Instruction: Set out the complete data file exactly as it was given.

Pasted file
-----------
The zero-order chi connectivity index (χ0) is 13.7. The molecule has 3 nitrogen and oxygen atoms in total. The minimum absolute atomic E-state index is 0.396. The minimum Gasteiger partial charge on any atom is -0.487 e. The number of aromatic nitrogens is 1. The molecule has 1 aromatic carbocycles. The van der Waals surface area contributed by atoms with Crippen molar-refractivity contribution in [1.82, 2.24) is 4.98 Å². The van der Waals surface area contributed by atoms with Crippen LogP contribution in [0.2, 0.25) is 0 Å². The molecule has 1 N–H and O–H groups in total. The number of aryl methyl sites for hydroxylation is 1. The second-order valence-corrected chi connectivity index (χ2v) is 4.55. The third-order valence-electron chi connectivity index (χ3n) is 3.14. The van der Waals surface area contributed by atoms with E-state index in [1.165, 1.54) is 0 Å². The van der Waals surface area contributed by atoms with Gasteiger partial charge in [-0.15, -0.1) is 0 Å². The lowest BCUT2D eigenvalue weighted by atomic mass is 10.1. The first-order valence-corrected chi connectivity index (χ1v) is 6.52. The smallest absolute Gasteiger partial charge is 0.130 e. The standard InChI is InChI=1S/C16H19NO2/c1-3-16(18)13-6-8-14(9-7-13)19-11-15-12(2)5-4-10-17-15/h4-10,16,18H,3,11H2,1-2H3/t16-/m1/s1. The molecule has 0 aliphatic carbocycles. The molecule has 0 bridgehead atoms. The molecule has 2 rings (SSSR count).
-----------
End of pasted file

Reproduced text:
The zero-order chi connectivity index (χ0) is 13.7. The molecule has 3 nitrogen and oxygen atoms in total. The minimum absolute atomic E-state index is 0.396. The minimum Gasteiger partial charge on any atom is -0.487 e. The number of aromatic nitrogens is 1. The molecule has 1 aromatic carbocycles. The van der Waals surface area contributed by atoms with Crippen molar-refractivity contribution in [1.82, 2.24) is 4.98 Å². The van der Waals surface area contributed by atoms with Crippen LogP contribution in [0.2, 0.25) is 0 Å². The molecule has 1 N–H and O–H groups in total. The number of aryl methyl sites for hydroxylation is 1. The second-order valence-corrected chi connectivity index (χ2v) is 4.55. The third-order valence-electron chi connectivity index (χ3n) is 3.14. The van der Waals surface area contributed by atoms with E-state index in [1.165, 1.54) is 0 Å². The van der Waals surface area contributed by atoms with Gasteiger partial charge in [-0.15, -0.1) is 0 Å². The lowest BCUT2D eigenvalue weighted by atomic mass is 10.1. The first-order valence-corrected chi connectivity index (χ1v) is 6.52. The smallest absolute Gasteiger partial charge is 0.130 e. The standard InChI is InChI=1S/C16H19NO2/c1-3-16(18)13-6-8-14(9-7-13)19-11-15-12(2)5-4-10-17-15/h4-10,16,18H,3,11H2,1-2H3/t16-/m1/s1. The molecule has 0 aliphatic carbocycles. The molecule has 0 bridgehead atoms. The molecule has 2 rings (SSSR count).